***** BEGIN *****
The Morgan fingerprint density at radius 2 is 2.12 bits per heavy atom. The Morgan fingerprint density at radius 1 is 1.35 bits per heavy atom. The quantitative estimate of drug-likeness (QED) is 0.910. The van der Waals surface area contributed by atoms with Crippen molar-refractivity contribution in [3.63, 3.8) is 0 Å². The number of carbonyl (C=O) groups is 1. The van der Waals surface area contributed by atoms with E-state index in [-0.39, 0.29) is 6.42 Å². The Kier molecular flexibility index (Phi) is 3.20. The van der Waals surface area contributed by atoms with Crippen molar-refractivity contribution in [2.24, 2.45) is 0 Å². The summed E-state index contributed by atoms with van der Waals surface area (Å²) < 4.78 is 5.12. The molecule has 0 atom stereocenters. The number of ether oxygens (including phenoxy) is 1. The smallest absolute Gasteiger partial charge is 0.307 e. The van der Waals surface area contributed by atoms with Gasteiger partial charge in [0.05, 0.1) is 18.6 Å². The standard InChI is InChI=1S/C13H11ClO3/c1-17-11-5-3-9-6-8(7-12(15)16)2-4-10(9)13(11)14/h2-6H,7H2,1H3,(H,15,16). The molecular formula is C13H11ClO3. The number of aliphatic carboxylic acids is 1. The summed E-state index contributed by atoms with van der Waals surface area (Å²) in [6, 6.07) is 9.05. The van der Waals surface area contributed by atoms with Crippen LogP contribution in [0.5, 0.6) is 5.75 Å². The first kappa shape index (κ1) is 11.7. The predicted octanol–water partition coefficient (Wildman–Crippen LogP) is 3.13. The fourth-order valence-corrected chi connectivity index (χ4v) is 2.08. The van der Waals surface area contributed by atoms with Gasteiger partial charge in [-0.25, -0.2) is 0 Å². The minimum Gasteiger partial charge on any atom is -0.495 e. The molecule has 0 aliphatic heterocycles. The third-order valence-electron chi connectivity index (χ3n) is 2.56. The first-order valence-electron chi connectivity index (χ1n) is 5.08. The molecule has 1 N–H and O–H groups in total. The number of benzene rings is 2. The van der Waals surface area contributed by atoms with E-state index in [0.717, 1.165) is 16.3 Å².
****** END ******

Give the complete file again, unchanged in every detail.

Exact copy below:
The Morgan fingerprint density at radius 2 is 2.12 bits per heavy atom. The Morgan fingerprint density at radius 1 is 1.35 bits per heavy atom. The quantitative estimate of drug-likeness (QED) is 0.910. The van der Waals surface area contributed by atoms with Crippen molar-refractivity contribution in [3.63, 3.8) is 0 Å². The number of carbonyl (C=O) groups is 1. The van der Waals surface area contributed by atoms with E-state index in [-0.39, 0.29) is 6.42 Å². The Kier molecular flexibility index (Phi) is 3.20. The van der Waals surface area contributed by atoms with Crippen molar-refractivity contribution in [2.24, 2.45) is 0 Å². The summed E-state index contributed by atoms with van der Waals surface area (Å²) < 4.78 is 5.12. The molecule has 0 atom stereocenters. The number of ether oxygens (including phenoxy) is 1. The smallest absolute Gasteiger partial charge is 0.307 e. The van der Waals surface area contributed by atoms with Gasteiger partial charge in [0.05, 0.1) is 18.6 Å². The standard InChI is InChI=1S/C13H11ClO3/c1-17-11-5-3-9-6-8(7-12(15)16)2-4-10(9)13(11)14/h2-6H,7H2,1H3,(H,15,16). The molecular formula is C13H11ClO3. The number of aliphatic carboxylic acids is 1. The summed E-state index contributed by atoms with van der Waals surface area (Å²) in [6, 6.07) is 9.05. The van der Waals surface area contributed by atoms with Crippen LogP contribution in [0.5, 0.6) is 5.75 Å². The first kappa shape index (κ1) is 11.7. The predicted octanol–water partition coefficient (Wildman–Crippen LogP) is 3.13. The fourth-order valence-corrected chi connectivity index (χ4v) is 2.08. The van der Waals surface area contributed by atoms with Gasteiger partial charge in [-0.25, -0.2) is 0 Å². The minimum Gasteiger partial charge on any atom is -0.495 e. The molecule has 0 aliphatic heterocycles. The third-order valence-electron chi connectivity index (χ3n) is 2.56. The first-order valence-electron chi connectivity index (χ1n) is 5.08. The molecule has 1 N–H and O–H groups in total. The number of benzene rings is 2. The van der Waals surface area contributed by atoms with E-state index in [0.717, 1.165) is 16.3 Å².